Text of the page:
Why did my relatives end up in jail?

1.The Paull story begins with a fluid plan – where ideas are gathered to highlight actions and situations that will hook the reader – These include the pain of reflection. Anguish. Despair. Questions. How the actions of one person affect another…

2. Conflict – William (Bill’s) attitudes which affect the family.

3. Disaster – the beer flood – what this foretells

Plan, imagine and compose, keeping ideas fresh, based on the conclusion

1.Reaction – work challenges, poverty, anger, anguish, and how the male protagonist deals with hard situations. What about his wife?

2. Dilemma – what to do? Who pushes for change. And why?

3. Decision – The only way forward is… but is this possible? What follows is from actual situations within my family, to be brought to life as if the reader is right there in the midst of every situation.

With these ideas in my mind, I begin –

Firstly, who was the patriarch who first went to jail in the late 1700’s?

Where did his story begin? Is there a genetic disposition, a weakness in the menfolk of the family line as history is to repeat over the centuries …..

The Paulls of Stanwell Moor

It was in the English town of Staines that John Paull was born. It is presumed he became a Mason; Master Bricklayer and eventually handed these skills onto his sons.

In 1783 John married Scottish lass, Jane Muirhead in the spring of 1783 at St Mary, Ealing, Middlesex.

They were married by bands by a Charles Sturges, vicar, and both made their mark, as they were illiterate. The witnesses were a Daniel Ginger and Richard Attlee.

Together they had several children, the first being William, born in 1784. The youngest being Joseph born in a cold winter February in 1803. Our focus will be on this child – Joseph.

Joseph was a bricklayer, stone mason and met and married a Caroline Miles in autumn of 1828 at St Nicholas Church, Guildford, Surrey, England.

One daughter, Jane, and six sons were born between 1830 and 1847 in the county. They lived at Bates Cottage, upper Mill Haven, on the Stanwell Moor, and later at the Paull’s Cottages, Stanwell Moor.

In 1871 Joseph lived at the Staines Union Workhouse, where the employees are called inmates and lived on the premises. Caroline was listed as an annuitant. Joseph died at the workhouse in 1877

On the other hand, at least one of the Stanwell Paull’s, John, became a master builder with 16 employees and another. A warrant was issued by the Board of Governors for the apprehension of John Paull of Stanwell for the desertion of his wife and six children, whereby they became chargeable to the Union. John had several court appearances for neglecting to send his children to school.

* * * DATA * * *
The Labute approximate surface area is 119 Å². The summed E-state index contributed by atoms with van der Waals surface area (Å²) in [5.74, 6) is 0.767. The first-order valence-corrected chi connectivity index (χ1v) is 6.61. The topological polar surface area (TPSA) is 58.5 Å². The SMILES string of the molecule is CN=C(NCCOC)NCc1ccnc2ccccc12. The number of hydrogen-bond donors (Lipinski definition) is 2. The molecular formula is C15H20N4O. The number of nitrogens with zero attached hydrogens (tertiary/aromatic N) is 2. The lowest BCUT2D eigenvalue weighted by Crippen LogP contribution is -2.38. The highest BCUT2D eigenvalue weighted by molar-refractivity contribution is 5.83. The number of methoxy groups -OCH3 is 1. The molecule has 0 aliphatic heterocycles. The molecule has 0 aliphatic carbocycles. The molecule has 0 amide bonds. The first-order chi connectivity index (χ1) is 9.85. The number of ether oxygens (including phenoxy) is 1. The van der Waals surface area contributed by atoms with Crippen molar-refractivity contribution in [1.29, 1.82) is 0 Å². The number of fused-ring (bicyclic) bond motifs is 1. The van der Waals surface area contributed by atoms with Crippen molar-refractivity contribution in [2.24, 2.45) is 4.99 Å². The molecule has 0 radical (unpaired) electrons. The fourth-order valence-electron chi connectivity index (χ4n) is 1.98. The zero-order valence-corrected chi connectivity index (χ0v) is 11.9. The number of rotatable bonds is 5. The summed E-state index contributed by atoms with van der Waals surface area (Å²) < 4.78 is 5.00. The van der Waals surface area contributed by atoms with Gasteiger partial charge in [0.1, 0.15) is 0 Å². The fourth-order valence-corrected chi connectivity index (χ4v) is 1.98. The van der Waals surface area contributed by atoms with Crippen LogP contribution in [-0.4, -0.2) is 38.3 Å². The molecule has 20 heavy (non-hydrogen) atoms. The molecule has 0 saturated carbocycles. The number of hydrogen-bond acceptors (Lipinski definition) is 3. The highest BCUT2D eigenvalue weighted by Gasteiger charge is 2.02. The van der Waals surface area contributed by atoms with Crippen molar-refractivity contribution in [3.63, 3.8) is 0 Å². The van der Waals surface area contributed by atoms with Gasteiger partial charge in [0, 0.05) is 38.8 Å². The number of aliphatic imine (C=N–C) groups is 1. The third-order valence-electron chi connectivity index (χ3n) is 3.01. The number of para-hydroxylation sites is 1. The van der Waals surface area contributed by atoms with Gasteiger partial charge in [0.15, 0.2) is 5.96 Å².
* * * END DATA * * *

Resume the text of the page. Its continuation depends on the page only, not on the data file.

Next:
Another son, Richard, is said to have worked on the construction of Holloway College at Ethan and, on that occasion of its opening by Queen Victoria in 1888, being given the honour of presenting Her Majesty with a silver trowel.

Also, there was William; also a bricklayer, who married Martha Sara. William’s claim to fame came after emigrating to New Zealand. His name appeared in commercial and social newspapers; first in a report reporting the death of his young son after contracting an illness on the ship The Charlotte Gladstone, while sailing to the new country.

Later his behaviour was reported in court reports and the socially scandalous newspaper – The Truth. Jail time followed. Also financial success. Quite the business man, I believe, but as far as being a loving husband – this I doubt. It is his story we are to follow. And that of his wife, Martha Sara.

So, what is it with these male Paull men? Chauvinism? Selfishness? Pride? Fun lovers?

Now, I am ready to make the characters come alive. Their emotions will become yours if you have empathy. You may become angry when you are aware of the heartless mannerisms, cold hearted behaviours. Sympathy and concern will come from the empathetic reader, and ‘served her right’ from the reader without.

The most important factor I need to keep in mind, is to keep the story moving forward, show the events and places rather than telling.


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